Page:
The ownership and use requirement need not be fulfilled concurrently. For example, a taxpayer occupied a rental apartment that later was converted to a condominium unit that the taxpayer purchased. In a revenue ruling,(1) the IRS stated that the use requirement was met because the length of time the taxpayer occupied the property (even though he or she did not actually own it) constituted a "use" period.

Generally, a taxpayer cannot "tack on" the ownership-and-use period from one residence to another. The only exception to this rule is a situation in which a residence is involuntarily converted (e.g., destroyed by fire or damaged by a hurricane) and replaced with "like kind" property within the statutory replacement period.(2) In that case, the taxpayer's use-and-ownership period for the old residence may be carried over and "tacked on" to the ownership period for the replacement residence.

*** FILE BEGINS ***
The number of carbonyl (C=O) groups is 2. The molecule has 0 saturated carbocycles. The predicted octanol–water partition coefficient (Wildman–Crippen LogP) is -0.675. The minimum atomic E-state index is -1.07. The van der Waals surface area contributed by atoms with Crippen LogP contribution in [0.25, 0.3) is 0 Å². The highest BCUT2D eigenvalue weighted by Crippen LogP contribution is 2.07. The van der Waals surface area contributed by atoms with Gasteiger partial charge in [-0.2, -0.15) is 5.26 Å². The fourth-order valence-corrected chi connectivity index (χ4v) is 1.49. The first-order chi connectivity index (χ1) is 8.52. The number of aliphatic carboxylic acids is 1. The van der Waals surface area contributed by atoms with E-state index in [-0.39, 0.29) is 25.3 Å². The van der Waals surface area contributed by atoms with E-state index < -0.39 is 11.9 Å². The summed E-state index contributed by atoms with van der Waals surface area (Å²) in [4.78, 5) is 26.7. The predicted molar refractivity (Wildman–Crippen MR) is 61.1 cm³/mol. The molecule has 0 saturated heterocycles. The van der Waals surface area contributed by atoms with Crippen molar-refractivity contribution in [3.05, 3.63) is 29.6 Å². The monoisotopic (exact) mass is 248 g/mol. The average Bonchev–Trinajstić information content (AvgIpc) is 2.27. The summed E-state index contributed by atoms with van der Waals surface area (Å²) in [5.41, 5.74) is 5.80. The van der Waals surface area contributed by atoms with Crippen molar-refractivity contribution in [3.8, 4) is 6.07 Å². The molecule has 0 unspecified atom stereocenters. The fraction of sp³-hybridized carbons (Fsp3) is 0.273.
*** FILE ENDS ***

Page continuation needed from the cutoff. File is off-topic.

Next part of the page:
In 1988, Congress modified the use test for taxpayers who become physically or mentally incapable of self-care and reside in any facility licensed by a state or political subdivision to care for an individual in the taxpayer's condition. Under these circumstances, for sales after September 30, 1988, the taxpayer must have lived in the property for at least one year during the previous five year period.(3)

Effect of Marriage and Divorce

In using the benefits of Code Section 121, one must determine his or her marital status as of the date of sale of his or her home. If one is legally separated under a decree of divorce or separate maintenance, then one is not considered married.(4)

If one is married when his or her main principal residence is sold, then a spouse must join in making the choice to exclude gain. This is the case even if: * The spouses own the home separately; * The spouses file as married filing separately; and * The spouse not owning an interest in the home has

not lived in it for the required time before the sale.

In a situation where a spouse died after the sale but before making the choice to exclude, then the personal representative (executor of the estate) must join with the surviving spouse in choosing to exclude gain. While in most cases the surviving spouse is the executor for the surviving spouse's estate, there are exceptions. For example, if a child is the executor for his or her parent's estate, then it may be in the child's best interest not to sell the residence and exclude gain.